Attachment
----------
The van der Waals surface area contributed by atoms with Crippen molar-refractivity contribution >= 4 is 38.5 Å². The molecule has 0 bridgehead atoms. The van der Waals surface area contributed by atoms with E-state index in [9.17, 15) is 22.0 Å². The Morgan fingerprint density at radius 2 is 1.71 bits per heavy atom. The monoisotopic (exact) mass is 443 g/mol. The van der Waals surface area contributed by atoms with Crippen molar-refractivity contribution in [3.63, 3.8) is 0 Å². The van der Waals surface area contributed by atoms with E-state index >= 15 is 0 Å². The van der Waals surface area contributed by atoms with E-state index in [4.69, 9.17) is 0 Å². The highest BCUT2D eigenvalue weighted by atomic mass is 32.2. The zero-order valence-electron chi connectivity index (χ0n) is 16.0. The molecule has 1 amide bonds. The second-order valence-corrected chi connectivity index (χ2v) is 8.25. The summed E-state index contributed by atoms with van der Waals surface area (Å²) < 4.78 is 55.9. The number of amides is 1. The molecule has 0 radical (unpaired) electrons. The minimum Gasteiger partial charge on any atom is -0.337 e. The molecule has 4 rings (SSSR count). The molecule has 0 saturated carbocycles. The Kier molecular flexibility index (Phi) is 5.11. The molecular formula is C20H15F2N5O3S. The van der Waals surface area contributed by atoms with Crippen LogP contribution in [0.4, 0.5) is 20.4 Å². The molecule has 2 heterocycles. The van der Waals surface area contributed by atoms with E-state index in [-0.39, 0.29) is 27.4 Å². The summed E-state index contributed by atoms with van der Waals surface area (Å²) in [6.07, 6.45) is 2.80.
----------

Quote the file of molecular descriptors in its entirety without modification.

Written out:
The van der Waals surface area contributed by atoms with Crippen molar-refractivity contribution >= 4 is 38.5 Å². The molecule has 0 bridgehead atoms. The van der Waals surface area contributed by atoms with E-state index in [9.17, 15) is 22.0 Å². The Morgan fingerprint density at radius 2 is 1.71 bits per heavy atom. The monoisotopic (exact) mass is 443 g/mol. The van der Waals surface area contributed by atoms with Crippen molar-refractivity contribution in [3.63, 3.8) is 0 Å². The van der Waals surface area contributed by atoms with E-state index >= 15 is 0 Å². The van der Waals surface area contributed by atoms with E-state index in [4.69, 9.17) is 0 Å². The highest BCUT2D eigenvalue weighted by atomic mass is 32.2. The zero-order valence-electron chi connectivity index (χ0n) is 16.0. The molecule has 1 amide bonds. The second-order valence-corrected chi connectivity index (χ2v) is 8.25. The summed E-state index contributed by atoms with van der Waals surface area (Å²) < 4.78 is 55.9. The number of amides is 1. The molecule has 0 radical (unpaired) electrons. The minimum Gasteiger partial charge on any atom is -0.337 e. The molecule has 4 rings (SSSR count). The molecule has 0 saturated carbocycles. The Kier molecular flexibility index (Phi) is 5.11. The molecular formula is C20H15F2N5O3S. The van der Waals surface area contributed by atoms with Crippen LogP contribution in [0.4, 0.5) is 20.4 Å². The molecule has 2 heterocycles. The van der Waals surface area contributed by atoms with E-state index in [-0.39, 0.29) is 27.4 Å². The summed E-state index contributed by atoms with van der Waals surface area (Å²) in [6.07, 6.45) is 2.80.